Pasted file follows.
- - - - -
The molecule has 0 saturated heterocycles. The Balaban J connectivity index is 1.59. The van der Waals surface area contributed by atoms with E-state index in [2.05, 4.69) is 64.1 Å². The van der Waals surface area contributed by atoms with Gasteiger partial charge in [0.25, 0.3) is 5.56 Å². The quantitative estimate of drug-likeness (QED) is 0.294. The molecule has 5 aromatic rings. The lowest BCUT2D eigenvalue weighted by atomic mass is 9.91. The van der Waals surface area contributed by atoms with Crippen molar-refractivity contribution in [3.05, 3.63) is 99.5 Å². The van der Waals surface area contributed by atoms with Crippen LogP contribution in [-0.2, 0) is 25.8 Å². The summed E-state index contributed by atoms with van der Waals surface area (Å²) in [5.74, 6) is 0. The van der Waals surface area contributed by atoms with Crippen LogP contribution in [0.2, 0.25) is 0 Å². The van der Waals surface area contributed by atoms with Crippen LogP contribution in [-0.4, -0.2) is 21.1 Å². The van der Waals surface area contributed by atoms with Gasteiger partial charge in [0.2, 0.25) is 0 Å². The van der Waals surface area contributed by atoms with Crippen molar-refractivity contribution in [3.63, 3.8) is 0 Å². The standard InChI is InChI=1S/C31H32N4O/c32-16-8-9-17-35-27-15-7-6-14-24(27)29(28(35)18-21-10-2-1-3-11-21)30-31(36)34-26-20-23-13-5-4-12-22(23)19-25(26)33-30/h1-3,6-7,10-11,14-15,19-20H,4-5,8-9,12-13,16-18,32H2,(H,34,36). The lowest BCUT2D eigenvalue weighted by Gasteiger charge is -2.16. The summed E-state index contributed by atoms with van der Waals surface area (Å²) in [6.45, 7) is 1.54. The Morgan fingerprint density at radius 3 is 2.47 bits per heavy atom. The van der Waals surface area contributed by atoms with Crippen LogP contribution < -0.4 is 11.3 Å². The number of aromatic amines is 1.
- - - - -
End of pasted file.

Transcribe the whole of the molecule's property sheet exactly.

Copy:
The molecule has 0 saturated heterocycles. The Balaban J connectivity index is 1.59. The van der Waals surface area contributed by atoms with E-state index in [2.05, 4.69) is 64.1 Å². The van der Waals surface area contributed by atoms with Gasteiger partial charge in [0.25, 0.3) is 5.56 Å². The quantitative estimate of drug-likeness (QED) is 0.294. The molecule has 5 aromatic rings. The lowest BCUT2D eigenvalue weighted by atomic mass is 9.91. The van der Waals surface area contributed by atoms with Crippen molar-refractivity contribution in [3.05, 3.63) is 99.5 Å². The van der Waals surface area contributed by atoms with Crippen LogP contribution in [-0.2, 0) is 25.8 Å². The summed E-state index contributed by atoms with van der Waals surface area (Å²) in [5.74, 6) is 0. The van der Waals surface area contributed by atoms with Crippen LogP contribution in [0.2, 0.25) is 0 Å². The van der Waals surface area contributed by atoms with Crippen LogP contribution in [-0.4, -0.2) is 21.1 Å². The van der Waals surface area contributed by atoms with Gasteiger partial charge in [0.2, 0.25) is 0 Å². The van der Waals surface area contributed by atoms with Crippen molar-refractivity contribution in [3.63, 3.8) is 0 Å². The standard InChI is InChI=1S/C31H32N4O/c32-16-8-9-17-35-27-15-7-6-14-24(27)29(28(35)18-21-10-2-1-3-11-21)30-31(36)34-26-20-23-13-5-4-12-22(23)19-25(26)33-30/h1-3,6-7,10-11,14-15,19-20H,4-5,8-9,12-13,16-18,32H2,(H,34,36). The lowest BCUT2D eigenvalue weighted by Gasteiger charge is -2.16. The summed E-state index contributed by atoms with van der Waals surface area (Å²) in [6.45, 7) is 1.54. The Morgan fingerprint density at radius 3 is 2.47 bits per heavy atom. The van der Waals surface area contributed by atoms with Crippen LogP contribution < -0.4 is 11.3 Å². The number of aromatic amines is 1.